B/ Nothing but Future Urban Developments

Urban differences find their causes in the differences upheld actually inside power plays themselves.  Forces undergoing tension, subject to a contract or pact, confronted by other clusters of identical powers, be they heterogeneous or hybrid, are forever shifting on the basis of interests, utility, fear, complacency, affinity and hatred. These movements of forces are the immanent cause of future urban developments; they take on a whole host of different forms, which meet, avoid one other, join forces, evade one another and clash with each other. Each power play is an opportunity for numerous and intense shifts, at varying speeds. At this moment of reflection, we can specify the nature of future developments: these may be understood as the perseverance of cities and towns to go on existing on the basis of ceaseless movements of differing forces of composition and organization, which permeate the urban phenomenon in the present reality.
In a future urban development, the city or town changes either partly or totally: “… it is not divided, nor does it lose or gain any dimension without changing its nature”8.  Urban dimensions are arranged in blocks of developments and each instance of power play contributes an additional dimension to the city. When a certain critical limit, a certain intensity, appears, another urban dimension, putting up with a new dynamic deal, and new situations in the flow of goods and capital in the economic, social, and cultural spheres, is added to or erased from the set of dimensions forming the urban phenomenon. The future development is the shift from one multiplicity to another, which only occurs by changing the nature of all the forces in turn caught in new distributions. By increasing the relations of movements between current forces, the future development is intensified and the degree of power of a city to exist is stepped up. Urban vitality is measured by the thrusts from different spheres of human activity (economic, political, social, cultural…) which, related to quantitative criteria and degrees of intensity, measure and differentiate cities, one from the next.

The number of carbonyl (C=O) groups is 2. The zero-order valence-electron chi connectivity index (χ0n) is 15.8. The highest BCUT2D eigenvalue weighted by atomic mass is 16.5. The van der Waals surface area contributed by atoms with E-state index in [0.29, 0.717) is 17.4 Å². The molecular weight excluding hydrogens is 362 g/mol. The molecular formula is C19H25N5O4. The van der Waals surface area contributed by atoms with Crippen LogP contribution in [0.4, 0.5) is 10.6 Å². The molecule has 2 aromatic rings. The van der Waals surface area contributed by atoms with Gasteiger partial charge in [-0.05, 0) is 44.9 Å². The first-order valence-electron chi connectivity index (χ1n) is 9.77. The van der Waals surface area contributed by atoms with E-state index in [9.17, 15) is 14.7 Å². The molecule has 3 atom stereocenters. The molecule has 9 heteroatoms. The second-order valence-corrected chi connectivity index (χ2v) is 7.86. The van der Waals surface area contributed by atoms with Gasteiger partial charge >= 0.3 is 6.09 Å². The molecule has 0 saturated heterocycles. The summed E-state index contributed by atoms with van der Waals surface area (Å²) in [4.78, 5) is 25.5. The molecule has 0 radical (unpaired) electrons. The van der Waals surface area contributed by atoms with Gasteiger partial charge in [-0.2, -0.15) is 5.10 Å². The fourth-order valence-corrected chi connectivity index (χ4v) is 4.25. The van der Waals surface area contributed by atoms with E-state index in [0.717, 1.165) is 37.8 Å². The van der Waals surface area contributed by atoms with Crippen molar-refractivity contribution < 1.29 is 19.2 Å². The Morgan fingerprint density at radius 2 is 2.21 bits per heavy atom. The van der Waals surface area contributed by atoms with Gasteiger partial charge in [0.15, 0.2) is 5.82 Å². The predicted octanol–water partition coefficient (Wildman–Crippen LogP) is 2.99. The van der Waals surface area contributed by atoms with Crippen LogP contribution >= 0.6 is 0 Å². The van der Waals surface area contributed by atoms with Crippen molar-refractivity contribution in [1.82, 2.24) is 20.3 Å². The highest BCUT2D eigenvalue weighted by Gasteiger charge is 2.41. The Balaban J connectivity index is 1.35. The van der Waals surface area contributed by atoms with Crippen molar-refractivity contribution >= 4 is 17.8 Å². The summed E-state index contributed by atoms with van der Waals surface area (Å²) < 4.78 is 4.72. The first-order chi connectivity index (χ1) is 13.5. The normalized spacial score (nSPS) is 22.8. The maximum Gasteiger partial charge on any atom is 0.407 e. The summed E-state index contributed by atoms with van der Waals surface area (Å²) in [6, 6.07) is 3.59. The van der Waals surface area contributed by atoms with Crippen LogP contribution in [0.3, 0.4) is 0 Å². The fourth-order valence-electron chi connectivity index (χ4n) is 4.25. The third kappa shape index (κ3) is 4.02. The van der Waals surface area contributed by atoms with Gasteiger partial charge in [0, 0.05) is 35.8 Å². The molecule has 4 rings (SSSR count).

What is now involved is making out in what time-frames these movements of forces and these shifts from one multiplicity to the next (the future developments) are incorporated, supported and imagined.